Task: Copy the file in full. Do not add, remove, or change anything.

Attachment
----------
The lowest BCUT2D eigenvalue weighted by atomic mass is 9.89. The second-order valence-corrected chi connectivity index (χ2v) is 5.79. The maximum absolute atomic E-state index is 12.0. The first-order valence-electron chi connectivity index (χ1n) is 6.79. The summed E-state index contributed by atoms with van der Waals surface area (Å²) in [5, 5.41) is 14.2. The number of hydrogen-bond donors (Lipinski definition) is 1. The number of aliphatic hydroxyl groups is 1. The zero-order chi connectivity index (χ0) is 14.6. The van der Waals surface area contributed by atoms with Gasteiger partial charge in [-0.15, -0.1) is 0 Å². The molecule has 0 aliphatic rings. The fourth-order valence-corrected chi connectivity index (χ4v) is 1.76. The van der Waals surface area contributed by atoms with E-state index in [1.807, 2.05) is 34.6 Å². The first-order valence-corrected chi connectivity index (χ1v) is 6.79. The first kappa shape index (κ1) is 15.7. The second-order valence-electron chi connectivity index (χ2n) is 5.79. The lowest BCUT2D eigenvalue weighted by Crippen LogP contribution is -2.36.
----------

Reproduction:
The lowest BCUT2D eigenvalue weighted by atomic mass is 9.89. The second-order valence-corrected chi connectivity index (χ2v) is 5.79. The maximum absolute atomic E-state index is 12.0. The first-order valence-electron chi connectivity index (χ1n) is 6.79. The summed E-state index contributed by atoms with van der Waals surface area (Å²) in [5, 5.41) is 14.2. The number of hydrogen-bond donors (Lipinski definition) is 1. The number of aliphatic hydroxyl groups is 1. The zero-order chi connectivity index (χ0) is 14.6. The van der Waals surface area contributed by atoms with Gasteiger partial charge in [-0.15, -0.1) is 0 Å². The molecule has 0 aliphatic rings. The fourth-order valence-corrected chi connectivity index (χ4v) is 1.76. The van der Waals surface area contributed by atoms with E-state index in [1.807, 2.05) is 34.6 Å². The first-order valence-corrected chi connectivity index (χ1v) is 6.79. The first kappa shape index (κ1) is 15.7. The second-order valence-electron chi connectivity index (χ2n) is 5.79. The lowest BCUT2D eigenvalue weighted by Crippen LogP contribution is -2.36.